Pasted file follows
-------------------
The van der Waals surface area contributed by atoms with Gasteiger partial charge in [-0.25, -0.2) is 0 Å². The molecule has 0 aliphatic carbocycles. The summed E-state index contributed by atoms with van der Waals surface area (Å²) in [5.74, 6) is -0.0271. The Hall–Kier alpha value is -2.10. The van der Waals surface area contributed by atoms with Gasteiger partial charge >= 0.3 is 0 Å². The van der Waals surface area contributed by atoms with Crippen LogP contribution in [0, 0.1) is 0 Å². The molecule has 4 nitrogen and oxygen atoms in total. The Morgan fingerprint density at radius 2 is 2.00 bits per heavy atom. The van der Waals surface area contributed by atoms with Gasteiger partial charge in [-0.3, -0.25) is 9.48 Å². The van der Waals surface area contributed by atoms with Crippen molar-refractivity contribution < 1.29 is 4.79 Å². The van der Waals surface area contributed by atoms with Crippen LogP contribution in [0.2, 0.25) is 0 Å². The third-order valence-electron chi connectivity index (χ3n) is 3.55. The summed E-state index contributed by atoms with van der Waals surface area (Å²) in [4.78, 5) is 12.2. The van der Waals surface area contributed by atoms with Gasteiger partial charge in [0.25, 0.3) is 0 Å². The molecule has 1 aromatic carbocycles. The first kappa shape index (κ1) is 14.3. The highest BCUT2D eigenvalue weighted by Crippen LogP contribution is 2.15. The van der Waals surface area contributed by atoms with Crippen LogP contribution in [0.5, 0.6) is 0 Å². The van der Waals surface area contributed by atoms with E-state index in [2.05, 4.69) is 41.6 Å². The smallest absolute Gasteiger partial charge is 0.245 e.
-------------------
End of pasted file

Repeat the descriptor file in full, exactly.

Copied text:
The van der Waals surface area contributed by atoms with Gasteiger partial charge in [-0.25, -0.2) is 0 Å². The molecule has 0 aliphatic carbocycles. The summed E-state index contributed by atoms with van der Waals surface area (Å²) in [5.74, 6) is -0.0271. The Hall–Kier alpha value is -2.10. The van der Waals surface area contributed by atoms with Gasteiger partial charge >= 0.3 is 0 Å². The van der Waals surface area contributed by atoms with Crippen LogP contribution in [0, 0.1) is 0 Å². The molecule has 4 nitrogen and oxygen atoms in total. The Morgan fingerprint density at radius 2 is 2.00 bits per heavy atom. The van der Waals surface area contributed by atoms with Gasteiger partial charge in [-0.3, -0.25) is 9.48 Å². The van der Waals surface area contributed by atoms with Crippen molar-refractivity contribution < 1.29 is 4.79 Å². The van der Waals surface area contributed by atoms with Crippen LogP contribution in [0.2, 0.25) is 0 Å². The third-order valence-electron chi connectivity index (χ3n) is 3.55. The summed E-state index contributed by atoms with van der Waals surface area (Å²) in [4.78, 5) is 12.2. The van der Waals surface area contributed by atoms with Gasteiger partial charge in [0.25, 0.3) is 0 Å². The molecule has 1 aromatic carbocycles. The first kappa shape index (κ1) is 14.3. The highest BCUT2D eigenvalue weighted by Crippen LogP contribution is 2.15. The van der Waals surface area contributed by atoms with Crippen LogP contribution in [0.5, 0.6) is 0 Å². The van der Waals surface area contributed by atoms with E-state index in [2.05, 4.69) is 41.6 Å². The smallest absolute Gasteiger partial charge is 0.245 e.